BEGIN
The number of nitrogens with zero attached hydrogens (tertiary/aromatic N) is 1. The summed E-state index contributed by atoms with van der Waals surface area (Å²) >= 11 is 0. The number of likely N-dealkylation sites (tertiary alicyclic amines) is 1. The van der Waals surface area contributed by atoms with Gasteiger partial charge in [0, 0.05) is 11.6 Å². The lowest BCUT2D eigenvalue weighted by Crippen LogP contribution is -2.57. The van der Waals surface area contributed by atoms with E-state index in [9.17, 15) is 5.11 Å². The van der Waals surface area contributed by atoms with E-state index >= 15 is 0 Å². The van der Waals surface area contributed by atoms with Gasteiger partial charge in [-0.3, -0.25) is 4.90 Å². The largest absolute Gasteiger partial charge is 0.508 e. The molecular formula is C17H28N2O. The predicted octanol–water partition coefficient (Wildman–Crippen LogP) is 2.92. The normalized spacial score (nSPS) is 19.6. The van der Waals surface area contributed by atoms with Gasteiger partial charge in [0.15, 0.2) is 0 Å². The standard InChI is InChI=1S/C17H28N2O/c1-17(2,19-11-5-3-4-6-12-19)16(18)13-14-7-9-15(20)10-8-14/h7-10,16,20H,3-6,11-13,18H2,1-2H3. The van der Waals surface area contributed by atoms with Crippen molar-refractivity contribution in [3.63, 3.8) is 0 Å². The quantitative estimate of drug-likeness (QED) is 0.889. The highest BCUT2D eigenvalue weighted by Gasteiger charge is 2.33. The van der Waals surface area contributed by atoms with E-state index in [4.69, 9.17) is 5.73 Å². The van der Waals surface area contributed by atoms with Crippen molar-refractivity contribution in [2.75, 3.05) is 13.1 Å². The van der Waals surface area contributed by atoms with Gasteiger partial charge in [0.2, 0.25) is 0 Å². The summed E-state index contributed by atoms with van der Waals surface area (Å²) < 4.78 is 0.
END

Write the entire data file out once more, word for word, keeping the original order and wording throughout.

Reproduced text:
The number of nitrogens with zero attached hydrogens (tertiary/aromatic N) is 1. The summed E-state index contributed by atoms with van der Waals surface area (Å²) >= 11 is 0. The number of likely N-dealkylation sites (tertiary alicyclic amines) is 1. The van der Waals surface area contributed by atoms with Gasteiger partial charge in [0, 0.05) is 11.6 Å². The lowest BCUT2D eigenvalue weighted by Crippen LogP contribution is -2.57. The van der Waals surface area contributed by atoms with E-state index in [9.17, 15) is 5.11 Å². The van der Waals surface area contributed by atoms with E-state index >= 15 is 0 Å². The van der Waals surface area contributed by atoms with Gasteiger partial charge in [-0.3, -0.25) is 4.90 Å². The largest absolute Gasteiger partial charge is 0.508 e. The molecular formula is C17H28N2O. The predicted octanol–water partition coefficient (Wildman–Crippen LogP) is 2.92. The normalized spacial score (nSPS) is 19.6. The van der Waals surface area contributed by atoms with Gasteiger partial charge in [0.15, 0.2) is 0 Å². The standard InChI is InChI=1S/C17H28N2O/c1-17(2,19-11-5-3-4-6-12-19)16(18)13-14-7-9-15(20)10-8-14/h7-10,16,20H,3-6,11-13,18H2,1-2H3. The van der Waals surface area contributed by atoms with Crippen molar-refractivity contribution in [3.63, 3.8) is 0 Å². The quantitative estimate of drug-likeness (QED) is 0.889. The highest BCUT2D eigenvalue weighted by Gasteiger charge is 2.33. The van der Waals surface area contributed by atoms with E-state index in [4.69, 9.17) is 5.73 Å². The van der Waals surface area contributed by atoms with Crippen molar-refractivity contribution in [2.75, 3.05) is 13.1 Å². The van der Waals surface area contributed by atoms with Gasteiger partial charge in [0.2, 0.25) is 0 Å². The summed E-state index contributed by atoms with van der Waals surface area (Å²) < 4.78 is 0.